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Swept off their feet! Couples take part in annual wife carrying race with £150 barrel of ale prize

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Swept off their feet! Couples take part in annual wife carrying race along 1,200ft course in Surrey…with the winner rewarded by a £150 barrel of ale

  • The annual wife carrying race in Surrey saw dozens carry their ‘wives’ through a 380m obstacle course today
  • The carried member can be a man or woman, but must weigh at least 50kg or wear a rucksack to make weight
  • The first prize is a barrel of local ale worth £150, while the loser is given a ceremonial Pot Noodle and dog food

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The bizarre annual wife carrying race took place today in Dorking, with dozens of pairs traversing their way through one of the nation’s most unique events.

The 14th UK Wife Carrying Race sees two person teams, one carried and one doing the carrying, race 380 metres around the town over hay bails and while the crowd throws buckets of water at them.

The rules are simple, the carried team member, who doesn’t have to be women or wife, has to weigh at least 50kg or wear a rucksack filled with tins of baked beans, flour, or something similar to help them hit the mark.

All entrants start off at the same time, and the first over the line is the winner.

The first place prize is a barrel of local Ale worth £150 and £250 towards their expenses in representing Britain and competing in the World Wife Carrying Championships in Finland in July.

Last placed finishers receive the ceremonial Pot Noodle and dog food.

The carrier who completes the course with the heaviest wife wins a pound of sausages to commend their strength and a ceremonial pat on the back from the other carriers.

The oldest carrier gets a tin of pilchards and jar of Bovril.

The annual UK Wife Carrying Race took place today at The Nower in Dorking, Surrey

The annual UK Wife Carrying Race took place today at The Nower in Dorking, Surrey

The event has been held since 2008, but the pandemic meant the tradition needed to be skipped in 2021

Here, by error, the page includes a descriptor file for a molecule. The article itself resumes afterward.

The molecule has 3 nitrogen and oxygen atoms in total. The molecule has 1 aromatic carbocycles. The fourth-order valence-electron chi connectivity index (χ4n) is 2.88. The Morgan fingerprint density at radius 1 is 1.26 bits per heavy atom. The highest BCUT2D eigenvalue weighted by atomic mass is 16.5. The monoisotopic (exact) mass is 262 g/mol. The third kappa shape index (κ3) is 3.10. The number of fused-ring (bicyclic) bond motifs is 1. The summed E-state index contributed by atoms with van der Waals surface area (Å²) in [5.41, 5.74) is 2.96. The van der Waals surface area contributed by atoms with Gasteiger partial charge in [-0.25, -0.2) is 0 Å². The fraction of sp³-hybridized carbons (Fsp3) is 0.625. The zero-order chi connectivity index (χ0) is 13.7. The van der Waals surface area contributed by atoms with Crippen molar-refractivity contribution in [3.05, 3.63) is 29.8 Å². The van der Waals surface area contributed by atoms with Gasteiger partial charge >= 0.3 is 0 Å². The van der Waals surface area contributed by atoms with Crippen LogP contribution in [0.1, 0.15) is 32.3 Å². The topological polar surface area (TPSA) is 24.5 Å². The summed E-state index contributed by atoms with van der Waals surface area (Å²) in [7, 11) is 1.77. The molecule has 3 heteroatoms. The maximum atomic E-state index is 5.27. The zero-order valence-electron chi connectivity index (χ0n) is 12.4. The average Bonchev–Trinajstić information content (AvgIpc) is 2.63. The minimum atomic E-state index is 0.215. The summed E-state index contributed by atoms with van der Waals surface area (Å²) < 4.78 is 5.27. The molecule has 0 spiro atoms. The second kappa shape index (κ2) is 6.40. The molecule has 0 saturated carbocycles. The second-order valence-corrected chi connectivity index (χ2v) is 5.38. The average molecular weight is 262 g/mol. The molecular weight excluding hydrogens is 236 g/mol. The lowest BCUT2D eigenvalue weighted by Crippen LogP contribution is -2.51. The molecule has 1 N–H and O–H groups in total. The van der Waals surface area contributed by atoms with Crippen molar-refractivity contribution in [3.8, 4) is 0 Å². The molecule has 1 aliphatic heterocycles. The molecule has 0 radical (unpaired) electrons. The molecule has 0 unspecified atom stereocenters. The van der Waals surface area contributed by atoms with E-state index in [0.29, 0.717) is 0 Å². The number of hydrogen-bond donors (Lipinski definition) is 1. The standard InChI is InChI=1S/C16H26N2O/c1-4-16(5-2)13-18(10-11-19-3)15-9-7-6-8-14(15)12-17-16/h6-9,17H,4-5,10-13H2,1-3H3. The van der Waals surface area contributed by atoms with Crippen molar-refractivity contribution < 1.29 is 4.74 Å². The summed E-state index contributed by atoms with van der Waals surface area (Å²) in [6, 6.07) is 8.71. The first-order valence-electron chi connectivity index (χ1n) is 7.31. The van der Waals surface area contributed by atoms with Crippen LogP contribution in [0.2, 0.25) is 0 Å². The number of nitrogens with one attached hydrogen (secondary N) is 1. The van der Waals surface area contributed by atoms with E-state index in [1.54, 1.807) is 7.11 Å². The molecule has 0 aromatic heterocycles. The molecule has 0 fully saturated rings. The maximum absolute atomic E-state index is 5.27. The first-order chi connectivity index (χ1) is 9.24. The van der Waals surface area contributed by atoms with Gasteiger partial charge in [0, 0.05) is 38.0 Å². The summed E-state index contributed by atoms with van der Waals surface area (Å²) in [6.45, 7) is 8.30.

The event has been held since 2008, but the pandemic meant the tradition needed to be skipped in 2021

The wives must weigh at least 50kg and wear a helmet in case they are dropped

The wives must weigh at least 50kg and wear a helmet in case they are dropped

The 380m course includes obstacles like bails of hay which need to be jumped over

The 380m course includes obstacles like bails of hay which need to be jumped over

Alex Bone carries Millie Barnham (pictured) took home the first place prize

Alex Bone carries Millie Barnham (pictured) took home the first place prize

Entrants must also only use one of the recognised holds which include the bridal carry, piggy-back, shoulder-ride and fireman's carry. The most popular stance is the Estonian Hold, where the wife is carried upside down on their back (pictured)

Entrants must also only use one of the recognised holds which include the bridal carry, piggy-back, shoulder-ride and fireman’s carry. The most popular stance is the Estonian Hold, where the wife is carried upside down on their back (pictured)

Spectators are encouraged to bring buckets and water pistols to drench the competitors on their second lap

Spectators are encouraged to bring buckets and water pistols to drench the competitors on their second lap

As event organisers Trionium advise: ‘You do not have to be married (to each other, anyway) but it certainly helps if you are at least friends.’

Spectators are encouraged to attend with their own water-pistols and buckets of water to staff the ‘Splash Zone’  

Wife carriers can use any one of the recognised holds: bridal carry, piggy-back, shoulder-ride, fireman’s carry.

The most popular is the Estonian Hold (wife hangs upside-down on man’s back, legs crossed in front of the man’s face), there is a notably less popular variation called the Dorking Hold, also known as the reverse Estonian. 

Organisers of the event suggest that wife-carrying began over twelve centuries ago in 793AD when Viking raiders ransacked the island of Lindisfarne off the coast of England.

It was there that they destroyed the monastery before carrying off any ‘unwilling local wenches’ which started the tradition, according to the race’s official website.

Wife-carrying continued intermittently for around 300 years before the UK Wife Carrying Race was officially instated in 2008. 

The annual UK Wife Carrying Race's origins date back to the Viking invasion of the UK

The annual UK Wife Carrying Race’s origins date back to the Viking invasion of the UK

Team members do not have to be a man and women, or married, but organisers suggest choosing someone you are quite familiar with to carry

Team members do not have to be a man and women, or married, but organisers suggest choosing someone you are quite familiar with to carry

The last person to finish the race is given a ceremonial Pot Noodle and dog food

The last person to finish the race is given a ceremonial Pot Noodle and dog food

The organiser's website warns that wife carrying can be a dangerous activity, with potential injuries such as slipped disks, broken legs and arms and dislocations all possible

The organiser’s website warns that wife carrying can be a dangerous activity, with potential injuries such as slipped disks, broken legs and arms and dislocations all possible

Organisers suggest that wife-carrying began over twelve centuries ago in 793AD

Organisers suggest that wife-carrying began over twelve centuries ago in 793AD

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